Don’t build features, solve problems
All too often when you look at a roadmap, it’s a pretty chart with a list of features and dates oriented around answering “what features/things are we building next?”
Similarly, too many user feedback forms are focused on asking “what features are we missing?” or “what feature would you like to see?”
It’s as if one additional feature is going to be the difference between someone using your product or not.
I believe the better question we all should be asking is: “What problem should we solve next?”
Your roadmap shouldn’t be a list of all the features you’re going to build next. It should be problem-driven and oriented around which problems you’re going to solve next.
Sidenote: AtDispatch, we maintain three roadmaps:
1. One is a list of features for external communication to our users and customers.
2. The second roadmap is an internal Trello board used to guide product prioritization with a list of problems and ordered by what problem we’re going to solving next.
3. The anti-roadmap of what we are NOT going to build.
The benefits of framing & communicating everything as problems
1/ Above all else, it gets the entire team rallying around finding the best solution(s) to your users’ problems instead of just building features and shipping code. The hope is that many minds are better than one when it comes to solving the problem, and ideas from people in your organization that may typically be dismissed when framed as feature requests are suddenly embraced as potential solutions to the problem.
Your customer development focus is then switched from trying to figure out “are we building a feature our customers will use?” to “is this a problem that all of our users have?” or “how much pain does this problem give our users?”
2/ One of the most common question(s) from engineers, executives, etc. in your organization is “why are doing this?” or “why are we building feature X instead of features Y?”. This is now replaced with discussion and debate around “Is this the most important problem to be solving right now?” and “Are there other ways our users can solve this problem without writing code or building this into our core product?” (e.g. could solve needing to get paid for completed work by whipping out a Square card reader to be able to handle credit card payments outside of your product?)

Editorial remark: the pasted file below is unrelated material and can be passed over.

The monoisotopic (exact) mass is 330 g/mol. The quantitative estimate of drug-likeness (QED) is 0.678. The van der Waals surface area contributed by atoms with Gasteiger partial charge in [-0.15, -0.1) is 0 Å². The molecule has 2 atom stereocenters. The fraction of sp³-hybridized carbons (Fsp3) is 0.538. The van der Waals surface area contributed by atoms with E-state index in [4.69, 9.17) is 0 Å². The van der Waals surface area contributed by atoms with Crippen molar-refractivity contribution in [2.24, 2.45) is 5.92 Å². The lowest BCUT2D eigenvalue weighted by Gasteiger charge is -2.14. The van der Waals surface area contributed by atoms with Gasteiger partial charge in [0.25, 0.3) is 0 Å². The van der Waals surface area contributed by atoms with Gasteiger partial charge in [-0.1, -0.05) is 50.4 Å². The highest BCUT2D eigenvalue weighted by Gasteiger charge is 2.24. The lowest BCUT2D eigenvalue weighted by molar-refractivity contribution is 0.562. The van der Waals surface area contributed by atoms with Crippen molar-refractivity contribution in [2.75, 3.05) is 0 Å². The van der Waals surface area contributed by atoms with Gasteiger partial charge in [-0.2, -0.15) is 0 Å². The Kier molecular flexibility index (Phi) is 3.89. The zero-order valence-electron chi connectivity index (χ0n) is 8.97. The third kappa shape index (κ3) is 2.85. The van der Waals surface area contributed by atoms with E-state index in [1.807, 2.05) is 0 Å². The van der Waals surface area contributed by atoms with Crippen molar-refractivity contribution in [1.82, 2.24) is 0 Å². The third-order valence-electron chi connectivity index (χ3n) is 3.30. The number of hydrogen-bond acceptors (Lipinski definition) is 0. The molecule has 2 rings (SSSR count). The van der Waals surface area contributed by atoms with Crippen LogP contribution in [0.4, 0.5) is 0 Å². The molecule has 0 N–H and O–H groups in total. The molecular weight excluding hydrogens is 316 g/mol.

3/ You are forced to think beyond just building product and writing code to solve problems. If the problem I am trying to solve is: _my users have customer information in multiple places and can’t find a customer’s history when he/she calls in_, the product solution may be building global search with Algolia.
However, to fully solve the problem for users you only have data from day one he/she started to use your product. If the user has been running their business for 10+ years, solving the problem also involves figuring out where that historical data is stored today, building a way to import all of that historical information in your system and then teaching the user to use what you built.
Shifting to problem driven product development
Here are some things that have worked for me when adopting a problem-driven approach.
1/ The first question anyone asks now when receiving feedback or a feature request is always “what problem is this solving?” Most feature requests are proposed solutions without articulating what the actual problem to be solved is.
2/ One of the side effects of feature-based roadmaps is the urge to add more surface area to the product versus focusing on how well you are solving the one or two core problems that your product solves and improving it. Shiny new feature X is much sexier on a roadmap than improvement to existing feature Y that will better solve a problem for users.
3/ One of the most common reactions to “competitor X just announced sexy feature Y in a TechCrunch press release” is: OMG, we need to completely reprioritize our roadmap to build this feature now too — it’s table stakes and expected from our users. However, it’s easy to lose sight of the fact you’re not really competing against “competitor” X.
What you’re actually competing against is how your (potential) customers are currently solving their problem(s) and those customers continuing to solve that problem in the same way they currently are. They don’t care if their problem is solved through software or not. They just want their problem solved.
At the end of the day, it’s important to remember that a PM’s job (building product) is about solving problems — not building features or having dictatorial control over the direction of the product.